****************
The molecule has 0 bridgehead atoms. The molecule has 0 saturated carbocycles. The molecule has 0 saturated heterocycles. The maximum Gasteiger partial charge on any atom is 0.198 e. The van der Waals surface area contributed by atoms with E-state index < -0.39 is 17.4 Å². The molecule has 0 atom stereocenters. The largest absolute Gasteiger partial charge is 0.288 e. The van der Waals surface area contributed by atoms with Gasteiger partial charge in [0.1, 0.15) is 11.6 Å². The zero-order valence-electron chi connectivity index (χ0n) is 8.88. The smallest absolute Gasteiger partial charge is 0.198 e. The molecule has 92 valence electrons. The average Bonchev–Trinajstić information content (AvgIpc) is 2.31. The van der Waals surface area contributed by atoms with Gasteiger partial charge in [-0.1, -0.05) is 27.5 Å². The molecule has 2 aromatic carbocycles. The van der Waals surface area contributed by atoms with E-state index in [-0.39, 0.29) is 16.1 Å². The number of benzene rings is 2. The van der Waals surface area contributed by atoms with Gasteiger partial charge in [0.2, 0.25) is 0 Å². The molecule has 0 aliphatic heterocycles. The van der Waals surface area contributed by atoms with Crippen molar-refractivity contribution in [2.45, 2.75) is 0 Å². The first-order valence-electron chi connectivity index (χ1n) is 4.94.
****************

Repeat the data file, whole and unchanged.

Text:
The molecule has 0 bridgehead atoms. The molecule has 0 saturated carbocycles. The molecule has 0 saturated heterocycles. The maximum Gasteiger partial charge on any atom is 0.198 e. The van der Waals surface area contributed by atoms with E-state index < -0.39 is 17.4 Å². The molecule has 0 atom stereocenters. The largest absolute Gasteiger partial charge is 0.288 e. The van der Waals surface area contributed by atoms with Gasteiger partial charge in [0.1, 0.15) is 11.6 Å². The zero-order valence-electron chi connectivity index (χ0n) is 8.88. The smallest absolute Gasteiger partial charge is 0.198 e. The molecule has 92 valence electrons. The average Bonchev–Trinajstić information content (AvgIpc) is 2.31. The van der Waals surface area contributed by atoms with Gasteiger partial charge in [-0.1, -0.05) is 27.5 Å². The molecule has 2 aromatic carbocycles. The van der Waals surface area contributed by atoms with E-state index in [-0.39, 0.29) is 16.1 Å². The number of benzene rings is 2. The van der Waals surface area contributed by atoms with Gasteiger partial charge in [0.2, 0.25) is 0 Å². The molecule has 0 aliphatic heterocycles. The van der Waals surface area contributed by atoms with Crippen molar-refractivity contribution in [2.45, 2.75) is 0 Å². The first-order valence-electron chi connectivity index (χ1n) is 4.94.